A new study demonstrates that the placebo and nocebo responses to pain may be activated by subliminal cues, thought to occur outside of a person’s conscious awareness. Placebo and nocebo responses are the clinical change in a patient’s condition after a treatment that has no active components. A placebo has a beneficial effect on the patient; a nocebo has a negative one. Researchers have long believed that placebo and nocebo responses are associated with a person’s conscious thoughts, beliefs, or expectations of outcomes. However, this study builds on the growing evidence suggesting that these responses can be triggered by cues that are not consciously perceived. The study was funded in part by NCCAM and is published in the journal Proceedings of the National Academy of Sciences.
Clinical trials often include comparison of a treatment to a placebo, so that the true and specific value of the treatment can be accurately measured compared to the effect of the placebo. This is particularly important in clinical trials measuring subjective patient-reported outcomes, which, in general, are more strongly affected by the placebo response. There are many questions about the mechanisms by which placebos operate, their role in clinical practice, whether they can—or can ethically—be employed intentionally to improve patient outcomes, and their effects on subjective and objective outcome measures in clinical trials.
In this study, researchers conducted two experiments on a total of 40 healthy participants. Both experiments began with a conditioning (or introductory) phase in which researchers administered a series of rapid high and low heat stimuli to participants’ forearms, while showing pictures of men’s facial expressions of either mild discomfort or severe pain that corresponded with the stimuli. In the first experiment, the researchers again administered heat stimuli to the participants’ arms while showing them pictures of men’s faces–but this time, the stimuli were at a constant moderate temperature throughout the experiment. Participants were told that each picture is paired with a pain stimulus on their arms, and they were asked to rate the level of pain they felt using a scale of 0 to 100 (0 = no pain, and 100 = worst imaginable pain). Although the heat stimuli were constant, when participants were shown the facial expression of high pain, they rated their own pain levels at almost three times higher than when they were shown facial expressions of low pain.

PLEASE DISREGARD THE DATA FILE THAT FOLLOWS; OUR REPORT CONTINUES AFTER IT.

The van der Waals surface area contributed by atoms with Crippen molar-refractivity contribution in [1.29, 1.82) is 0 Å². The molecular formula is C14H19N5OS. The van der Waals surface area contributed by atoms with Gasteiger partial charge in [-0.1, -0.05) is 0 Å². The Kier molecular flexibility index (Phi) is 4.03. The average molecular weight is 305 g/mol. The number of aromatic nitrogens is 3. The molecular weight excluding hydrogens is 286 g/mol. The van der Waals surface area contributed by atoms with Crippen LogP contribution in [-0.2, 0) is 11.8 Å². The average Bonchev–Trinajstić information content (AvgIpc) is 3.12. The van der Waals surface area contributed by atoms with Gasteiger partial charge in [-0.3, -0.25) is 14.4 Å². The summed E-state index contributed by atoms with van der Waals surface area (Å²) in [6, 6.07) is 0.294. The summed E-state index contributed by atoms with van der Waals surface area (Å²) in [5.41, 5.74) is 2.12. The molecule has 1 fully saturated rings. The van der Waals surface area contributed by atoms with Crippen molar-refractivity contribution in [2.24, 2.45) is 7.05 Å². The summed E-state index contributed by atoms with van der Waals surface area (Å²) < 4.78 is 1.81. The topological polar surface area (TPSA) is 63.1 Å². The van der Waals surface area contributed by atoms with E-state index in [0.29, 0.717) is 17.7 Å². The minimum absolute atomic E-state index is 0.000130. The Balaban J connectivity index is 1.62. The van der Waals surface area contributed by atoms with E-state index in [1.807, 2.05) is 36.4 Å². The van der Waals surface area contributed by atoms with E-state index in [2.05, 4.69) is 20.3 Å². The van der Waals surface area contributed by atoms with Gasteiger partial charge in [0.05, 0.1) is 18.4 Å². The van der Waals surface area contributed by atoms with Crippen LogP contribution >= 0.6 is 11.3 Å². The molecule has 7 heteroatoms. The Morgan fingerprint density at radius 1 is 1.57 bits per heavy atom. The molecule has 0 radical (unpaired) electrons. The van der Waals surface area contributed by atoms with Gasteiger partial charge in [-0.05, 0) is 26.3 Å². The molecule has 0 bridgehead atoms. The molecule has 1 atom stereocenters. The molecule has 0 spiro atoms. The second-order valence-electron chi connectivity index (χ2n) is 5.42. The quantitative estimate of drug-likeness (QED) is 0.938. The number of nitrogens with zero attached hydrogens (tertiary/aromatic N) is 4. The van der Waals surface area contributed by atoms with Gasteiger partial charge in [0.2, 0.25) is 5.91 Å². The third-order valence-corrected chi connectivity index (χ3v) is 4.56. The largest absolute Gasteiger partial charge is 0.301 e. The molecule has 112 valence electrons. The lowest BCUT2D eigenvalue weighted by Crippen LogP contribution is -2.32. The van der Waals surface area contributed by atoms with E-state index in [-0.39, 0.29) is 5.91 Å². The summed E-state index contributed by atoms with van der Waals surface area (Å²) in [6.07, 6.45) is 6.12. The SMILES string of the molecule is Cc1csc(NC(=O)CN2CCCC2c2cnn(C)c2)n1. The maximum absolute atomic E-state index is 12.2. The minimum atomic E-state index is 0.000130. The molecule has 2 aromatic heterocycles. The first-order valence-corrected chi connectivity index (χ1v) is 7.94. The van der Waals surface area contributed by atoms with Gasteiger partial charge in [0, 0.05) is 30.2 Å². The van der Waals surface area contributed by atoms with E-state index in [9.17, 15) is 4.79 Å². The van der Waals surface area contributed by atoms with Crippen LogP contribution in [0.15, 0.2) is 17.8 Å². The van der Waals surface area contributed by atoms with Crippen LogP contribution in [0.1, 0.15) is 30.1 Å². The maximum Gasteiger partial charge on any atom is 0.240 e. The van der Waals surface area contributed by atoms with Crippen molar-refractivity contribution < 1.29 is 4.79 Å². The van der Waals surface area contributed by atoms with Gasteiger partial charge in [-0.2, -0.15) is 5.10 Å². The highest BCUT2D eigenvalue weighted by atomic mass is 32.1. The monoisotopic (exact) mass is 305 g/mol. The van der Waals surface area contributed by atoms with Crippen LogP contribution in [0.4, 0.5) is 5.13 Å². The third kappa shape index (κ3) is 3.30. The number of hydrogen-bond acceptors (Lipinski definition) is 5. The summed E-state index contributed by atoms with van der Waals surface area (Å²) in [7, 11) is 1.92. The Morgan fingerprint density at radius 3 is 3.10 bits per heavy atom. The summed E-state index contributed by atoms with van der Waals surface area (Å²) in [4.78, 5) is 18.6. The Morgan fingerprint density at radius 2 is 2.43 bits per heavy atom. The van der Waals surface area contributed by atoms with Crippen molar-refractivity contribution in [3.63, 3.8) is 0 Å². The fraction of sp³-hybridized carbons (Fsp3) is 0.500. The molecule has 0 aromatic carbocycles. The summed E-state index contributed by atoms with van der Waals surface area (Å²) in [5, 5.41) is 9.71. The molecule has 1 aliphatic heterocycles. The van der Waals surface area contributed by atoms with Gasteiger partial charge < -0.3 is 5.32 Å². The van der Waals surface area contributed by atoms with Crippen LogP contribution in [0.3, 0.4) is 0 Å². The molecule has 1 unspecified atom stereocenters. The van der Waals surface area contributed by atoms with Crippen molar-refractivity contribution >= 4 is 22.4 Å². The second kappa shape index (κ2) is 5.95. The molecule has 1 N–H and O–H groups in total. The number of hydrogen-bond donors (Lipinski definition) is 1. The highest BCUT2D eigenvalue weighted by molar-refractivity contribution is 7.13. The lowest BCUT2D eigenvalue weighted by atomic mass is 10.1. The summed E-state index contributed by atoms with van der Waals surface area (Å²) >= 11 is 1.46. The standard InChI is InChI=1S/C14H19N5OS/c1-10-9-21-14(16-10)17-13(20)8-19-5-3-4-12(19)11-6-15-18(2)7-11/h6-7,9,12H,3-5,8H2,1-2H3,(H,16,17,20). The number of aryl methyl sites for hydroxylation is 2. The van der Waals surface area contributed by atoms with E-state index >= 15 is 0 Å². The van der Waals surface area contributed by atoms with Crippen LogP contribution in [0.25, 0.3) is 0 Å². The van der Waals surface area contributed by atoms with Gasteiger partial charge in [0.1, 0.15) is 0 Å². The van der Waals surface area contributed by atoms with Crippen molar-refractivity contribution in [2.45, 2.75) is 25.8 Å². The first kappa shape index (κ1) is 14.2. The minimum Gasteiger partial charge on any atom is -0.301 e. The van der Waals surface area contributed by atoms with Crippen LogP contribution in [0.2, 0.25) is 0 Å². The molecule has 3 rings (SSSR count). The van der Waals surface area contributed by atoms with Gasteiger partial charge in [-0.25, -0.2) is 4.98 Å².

In the second experiment, the researchers repeated the test on a separate group of participants, but showed the images for a much shorter time so that the participants were not able to consciously recognize the expressions. Despite this, the participants’ pain scores still correlated with the “high” and “low” pain images.
According to the researchers, these findings suggest that health-related responses can be triggered by cues that are not consciously perceived, not only for pain, but for other medical conditions that have had demonstrated significant placebo effects. They also noted that future studies will show whether these findings can be translated into a clinical setting, where nonconscious effects on health-related behavior and treatment outcomes could be further validated. One assumption is that a practitioner could be exhibiting similar subliminal cues that might affect the outcome of treatment.
- Jensen KB, Kaptchuk TJ, Kirsch I, et al. Nonconscious activation of placebo and nocebo pain responses. Proceedings of the National Academy of Sciences. 2012;109(39):15959-15964.